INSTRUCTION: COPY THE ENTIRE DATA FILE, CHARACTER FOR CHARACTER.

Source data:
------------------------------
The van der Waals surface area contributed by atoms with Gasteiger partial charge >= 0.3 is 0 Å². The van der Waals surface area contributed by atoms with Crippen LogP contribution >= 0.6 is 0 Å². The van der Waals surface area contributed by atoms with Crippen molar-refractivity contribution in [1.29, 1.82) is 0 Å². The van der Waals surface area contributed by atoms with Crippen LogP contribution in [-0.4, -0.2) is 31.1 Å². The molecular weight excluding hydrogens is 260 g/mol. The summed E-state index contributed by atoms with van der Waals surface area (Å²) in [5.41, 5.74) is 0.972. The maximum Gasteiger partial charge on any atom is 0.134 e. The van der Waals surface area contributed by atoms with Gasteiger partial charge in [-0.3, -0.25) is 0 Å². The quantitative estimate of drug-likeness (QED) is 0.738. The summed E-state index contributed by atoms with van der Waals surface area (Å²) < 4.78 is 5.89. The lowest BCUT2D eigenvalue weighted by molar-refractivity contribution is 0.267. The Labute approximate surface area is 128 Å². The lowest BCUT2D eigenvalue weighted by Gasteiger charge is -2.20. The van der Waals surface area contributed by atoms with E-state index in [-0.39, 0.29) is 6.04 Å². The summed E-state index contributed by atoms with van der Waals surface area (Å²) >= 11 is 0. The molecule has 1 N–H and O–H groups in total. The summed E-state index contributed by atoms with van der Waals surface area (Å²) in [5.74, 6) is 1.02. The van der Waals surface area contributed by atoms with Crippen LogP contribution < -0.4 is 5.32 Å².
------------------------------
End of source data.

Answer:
The van der Waals surface area contributed by atoms with Gasteiger partial charge >= 0.3 is 0 Å². The van der Waals surface area contributed by atoms with Crippen LogP contribution >= 0.6 is 0 Å². The van der Waals surface area contributed by atoms with Crippen molar-refractivity contribution in [1.29, 1.82) is 0 Å². The van der Waals surface area contributed by atoms with Crippen LogP contribution in [-0.4, -0.2) is 31.1 Å². The molecular weight excluding hydrogens is 260 g/mol. The summed E-state index contributed by atoms with van der Waals surface area (Å²) in [5.41, 5.74) is 0.972. The maximum Gasteiger partial charge on any atom is 0.134 e. The van der Waals surface area contributed by atoms with Gasteiger partial charge in [-0.3, -0.25) is 0 Å². The quantitative estimate of drug-likeness (QED) is 0.738. The summed E-state index contributed by atoms with van der Waals surface area (Å²) < 4.78 is 5.89. The lowest BCUT2D eigenvalue weighted by molar-refractivity contribution is 0.267. The Labute approximate surface area is 128 Å². The lowest BCUT2D eigenvalue weighted by Gasteiger charge is -2.20. The van der Waals surface area contributed by atoms with E-state index in [-0.39, 0.29) is 6.04 Å². The summed E-state index contributed by atoms with van der Waals surface area (Å²) >= 11 is 0. The molecule has 1 N–H and O–H groups in total. The summed E-state index contributed by atoms with van der Waals surface area (Å²) in [5.74, 6) is 1.02. The van der Waals surface area contributed by atoms with Crippen LogP contribution < -0.4 is 5.32 Å².